Position-Sensitive Gaseous Photomultipliers Filled with Photosensitive Vapours

Position-Sensitive Gaseous Photomultipliers Filled with Photosensitive Vapours

DOI: 10.4018/978-1-5225-0242-5.ch003
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The ultimate goal of all development of photosensitive detectors is to find a detector capable of detecting single photons with high efficiency. Furthermore, the photon shall not only be detected as a photon somewhere. We want to know where it was with high precision in space, often down to a few micrometers. We want to know when it was there, preferably with a precision of less than a nanosecond. We want to know where and when for each individual photon in a high flux of photons. Sometimes we even want to know the polarization of each photon. Position-sensitive gaseous photomultipliers filled with photosensitive vapours are capable of all of this. It is a challenging task. A single photon is the weakest light there is. For UV and visible light the energy in the photon is so low that it can barely emit a single electron through photoelectric effect with a gas. This photoelectron has practically no kinetic energy when it is released. A single electron at rest is the weakest possible electrical signal there is, so the detector must be able to amplify this extremely weak signal without any noise. We will here describe the history of photosensitive gaseous detectors, their applications and what the state of the art technology is today.
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1. Introduction

A breakthrough in the development of instruments for detecting individual photons was the invention of the first position sensitive gaseous photomultiplier. As often happens in science, the first prototypes of these detectors were developed by two independent groups, one at CERN (Séguinot, 1977) and the other one in P.L. Kapitza laboratory in Moscow (Bogomolov, 1978). The two historical papers describing these first instruments were submitted in 1976 only two months apart. Both teams used the newly invented multiwire proportional chamber (MWPC) as amplification structure (Charpak, 1968). The breakthrough was to fill the MWPC with vapours with low ionization potential, which made the detector photosensitive. A photosensitive gas had been used long time ago in a single-wire counter (Chubb, 1955). However, this detector had no position resolution. It could just tell whether there was light or not. The big step was the capability of the MWPC to determine a two dimensional position of each avalanche and hence the position of each absorbed photon. These photomultipliers became the first UV imaging detectors.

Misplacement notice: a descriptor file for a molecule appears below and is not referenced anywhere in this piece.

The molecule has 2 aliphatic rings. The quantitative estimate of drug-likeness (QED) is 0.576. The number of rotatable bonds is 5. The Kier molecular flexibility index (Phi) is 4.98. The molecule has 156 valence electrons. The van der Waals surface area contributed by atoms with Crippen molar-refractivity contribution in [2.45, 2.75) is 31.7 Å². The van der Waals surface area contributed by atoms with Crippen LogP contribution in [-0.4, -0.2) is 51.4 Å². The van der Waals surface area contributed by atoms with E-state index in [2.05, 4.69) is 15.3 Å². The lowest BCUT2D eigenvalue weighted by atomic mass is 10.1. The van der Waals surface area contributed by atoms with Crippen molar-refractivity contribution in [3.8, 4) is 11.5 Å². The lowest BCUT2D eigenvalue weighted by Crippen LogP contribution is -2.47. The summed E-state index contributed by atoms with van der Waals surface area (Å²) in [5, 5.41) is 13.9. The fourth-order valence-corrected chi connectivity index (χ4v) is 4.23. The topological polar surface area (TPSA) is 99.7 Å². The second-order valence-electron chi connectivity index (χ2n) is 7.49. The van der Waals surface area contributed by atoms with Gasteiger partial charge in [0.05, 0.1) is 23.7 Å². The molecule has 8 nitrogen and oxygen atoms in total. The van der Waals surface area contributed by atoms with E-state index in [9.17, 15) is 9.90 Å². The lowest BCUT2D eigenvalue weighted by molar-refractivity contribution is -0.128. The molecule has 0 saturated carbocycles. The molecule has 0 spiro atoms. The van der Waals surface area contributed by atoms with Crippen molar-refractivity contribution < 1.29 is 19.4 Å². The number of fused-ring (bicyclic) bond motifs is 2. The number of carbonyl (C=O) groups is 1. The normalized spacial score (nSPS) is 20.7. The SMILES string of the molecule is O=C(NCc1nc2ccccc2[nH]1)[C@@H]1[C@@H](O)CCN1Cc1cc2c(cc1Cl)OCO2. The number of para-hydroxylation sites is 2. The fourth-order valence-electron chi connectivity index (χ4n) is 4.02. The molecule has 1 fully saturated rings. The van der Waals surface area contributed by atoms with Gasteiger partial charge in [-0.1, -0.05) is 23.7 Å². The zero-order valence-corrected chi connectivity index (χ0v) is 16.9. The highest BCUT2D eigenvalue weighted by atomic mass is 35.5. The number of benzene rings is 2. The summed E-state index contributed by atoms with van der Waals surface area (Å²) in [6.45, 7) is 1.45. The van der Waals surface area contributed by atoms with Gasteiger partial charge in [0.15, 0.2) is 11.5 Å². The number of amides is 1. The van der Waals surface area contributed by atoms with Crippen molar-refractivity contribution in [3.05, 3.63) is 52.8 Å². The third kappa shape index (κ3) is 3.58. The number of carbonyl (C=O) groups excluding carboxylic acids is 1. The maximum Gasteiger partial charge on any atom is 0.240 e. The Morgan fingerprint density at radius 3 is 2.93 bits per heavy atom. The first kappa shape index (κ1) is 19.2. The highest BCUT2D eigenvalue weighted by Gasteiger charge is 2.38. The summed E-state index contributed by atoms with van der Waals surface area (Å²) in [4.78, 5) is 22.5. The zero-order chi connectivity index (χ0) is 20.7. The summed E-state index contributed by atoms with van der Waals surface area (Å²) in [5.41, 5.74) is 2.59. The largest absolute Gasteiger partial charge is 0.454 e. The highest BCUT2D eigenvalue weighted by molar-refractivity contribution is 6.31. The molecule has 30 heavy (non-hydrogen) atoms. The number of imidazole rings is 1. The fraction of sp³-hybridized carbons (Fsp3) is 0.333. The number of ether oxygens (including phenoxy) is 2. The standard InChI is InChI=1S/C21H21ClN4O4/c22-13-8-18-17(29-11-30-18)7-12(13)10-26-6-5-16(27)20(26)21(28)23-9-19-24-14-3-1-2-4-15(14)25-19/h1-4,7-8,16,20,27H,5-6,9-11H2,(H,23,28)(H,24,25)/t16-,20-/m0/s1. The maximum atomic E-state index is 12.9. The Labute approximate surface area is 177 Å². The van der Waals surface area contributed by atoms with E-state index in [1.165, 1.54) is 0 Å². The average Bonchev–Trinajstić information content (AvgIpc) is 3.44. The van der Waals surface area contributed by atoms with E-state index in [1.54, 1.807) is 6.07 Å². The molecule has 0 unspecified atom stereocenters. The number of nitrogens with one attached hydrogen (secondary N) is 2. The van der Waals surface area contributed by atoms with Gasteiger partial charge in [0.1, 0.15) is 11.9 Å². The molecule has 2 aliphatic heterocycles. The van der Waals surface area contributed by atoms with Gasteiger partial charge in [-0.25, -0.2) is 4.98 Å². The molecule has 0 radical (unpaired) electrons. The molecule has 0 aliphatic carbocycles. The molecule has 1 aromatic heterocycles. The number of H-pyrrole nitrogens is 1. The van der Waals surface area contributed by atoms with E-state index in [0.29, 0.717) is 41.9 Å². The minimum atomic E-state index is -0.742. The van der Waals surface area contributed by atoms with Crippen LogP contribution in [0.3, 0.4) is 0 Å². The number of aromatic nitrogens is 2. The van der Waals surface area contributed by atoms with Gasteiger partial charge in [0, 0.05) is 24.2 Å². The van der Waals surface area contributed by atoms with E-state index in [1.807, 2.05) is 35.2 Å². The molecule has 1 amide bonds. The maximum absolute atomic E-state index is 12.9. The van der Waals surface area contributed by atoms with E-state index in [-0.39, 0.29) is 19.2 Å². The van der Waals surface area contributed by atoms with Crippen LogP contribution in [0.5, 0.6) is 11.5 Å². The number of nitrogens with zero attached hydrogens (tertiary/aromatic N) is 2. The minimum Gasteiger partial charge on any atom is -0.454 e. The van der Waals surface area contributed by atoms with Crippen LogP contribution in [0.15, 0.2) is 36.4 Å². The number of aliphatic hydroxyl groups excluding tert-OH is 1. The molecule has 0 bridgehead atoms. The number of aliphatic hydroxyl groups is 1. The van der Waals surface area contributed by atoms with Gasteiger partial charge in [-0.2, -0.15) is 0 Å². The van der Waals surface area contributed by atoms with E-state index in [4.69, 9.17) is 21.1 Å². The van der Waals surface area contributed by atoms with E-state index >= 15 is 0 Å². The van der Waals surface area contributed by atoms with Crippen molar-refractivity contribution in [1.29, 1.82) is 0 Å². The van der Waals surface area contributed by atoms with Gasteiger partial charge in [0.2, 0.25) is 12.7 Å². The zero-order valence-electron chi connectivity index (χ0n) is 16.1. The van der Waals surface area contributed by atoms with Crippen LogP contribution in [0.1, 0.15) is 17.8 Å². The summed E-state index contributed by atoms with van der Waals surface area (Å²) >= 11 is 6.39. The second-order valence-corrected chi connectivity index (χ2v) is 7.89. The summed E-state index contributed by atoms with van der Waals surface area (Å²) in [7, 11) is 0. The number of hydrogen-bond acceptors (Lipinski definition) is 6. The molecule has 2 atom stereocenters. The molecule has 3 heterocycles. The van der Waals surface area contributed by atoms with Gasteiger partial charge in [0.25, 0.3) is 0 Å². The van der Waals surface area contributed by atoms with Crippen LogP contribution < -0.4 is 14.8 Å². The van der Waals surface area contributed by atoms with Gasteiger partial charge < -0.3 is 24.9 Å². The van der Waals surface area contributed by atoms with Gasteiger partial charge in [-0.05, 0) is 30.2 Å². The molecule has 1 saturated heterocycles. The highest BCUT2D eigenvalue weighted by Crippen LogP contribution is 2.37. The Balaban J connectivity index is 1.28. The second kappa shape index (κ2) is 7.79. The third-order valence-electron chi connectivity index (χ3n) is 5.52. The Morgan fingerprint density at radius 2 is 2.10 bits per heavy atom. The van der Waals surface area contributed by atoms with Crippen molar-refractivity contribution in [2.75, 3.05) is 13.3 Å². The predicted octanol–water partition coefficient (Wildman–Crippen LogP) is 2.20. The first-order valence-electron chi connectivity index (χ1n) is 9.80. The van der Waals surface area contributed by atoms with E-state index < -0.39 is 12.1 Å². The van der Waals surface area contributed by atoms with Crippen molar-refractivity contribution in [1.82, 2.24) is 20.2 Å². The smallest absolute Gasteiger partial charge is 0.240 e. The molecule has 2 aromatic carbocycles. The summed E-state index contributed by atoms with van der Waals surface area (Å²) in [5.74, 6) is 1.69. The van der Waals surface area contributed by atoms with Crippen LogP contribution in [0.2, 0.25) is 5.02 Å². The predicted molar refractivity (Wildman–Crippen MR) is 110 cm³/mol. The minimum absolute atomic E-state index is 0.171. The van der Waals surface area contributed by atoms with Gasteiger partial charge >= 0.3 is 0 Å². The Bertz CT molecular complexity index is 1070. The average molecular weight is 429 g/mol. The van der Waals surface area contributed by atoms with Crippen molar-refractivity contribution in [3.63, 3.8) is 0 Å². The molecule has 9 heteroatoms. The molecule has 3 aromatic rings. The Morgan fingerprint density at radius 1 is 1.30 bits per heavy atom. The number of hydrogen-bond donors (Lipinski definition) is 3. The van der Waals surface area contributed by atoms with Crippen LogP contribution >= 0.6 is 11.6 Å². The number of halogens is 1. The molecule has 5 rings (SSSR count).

The photosensitive MWPC has several other important features. For example, one can build a photosensitive MWPC detector with a very large sensitive area (~m2). As it is operated at atmospheric pressure there are no mechanical constraints on the size of the window. The detector can be used with a continuous flow of gas, which makes it less sensitive to outgassing, oxygen leaking in and other impurities in the gas.

There were some important differences between the MWPC designs used by the two groups (Séguinot, 1977; Bogomolov, 1978). In the first experiments Séguinot et al. used a small standard MWPC with an anode wire diameter of 20 μm. The detector was either filled with a mixture of argon (Ar) with 11 Torr of benzene vapour or argon +99Torr of CO2+11Torr of benzene vapour. In both cases the total pressure was 1 atmosphere. The ionization threshold of benzene (Ei) is 9.15 eV, meaning that UV photons with a wavelength shorter than 137 nm will be able to ionize the gas and liberate a photoelectron, which in turn can trigger an electron avalanche in the MWPC.

The gas gains in these particular gas mixtures were limited by photon feedback. There are many more UV photons produced by de-excitation of atoms in the electron avalanche than secondary electrons. Hence, if the photosensitive vapour is sensitive to the wavelength of these secondary photons and the absorption length is long enough, the secondary UV photons will trigger secondary avalanches. The maximum achievable gas gain with the two gas mixtures was 104 and 105, respectively.

All early MWPC designs had this drawback. At high gas gains the photon feedback frequently caused discharges to appear at the dielectric surfaces supporting the anode wires and the cathode mesh. Later, to avoid feedback and discharge problems the CERN group introduced a multistep photosensitive chamber. It was a MWPC combined with one or two parallel plate avalanche chambers made of meshes (Charpak, 1979). This device was successfully used for detection of Cherenkov photons and was the foundation for the first RICH detectors. Eventually, the MWPC was modified and made capable to operate at high gas gains without photon feedback and without a preamplification stage.

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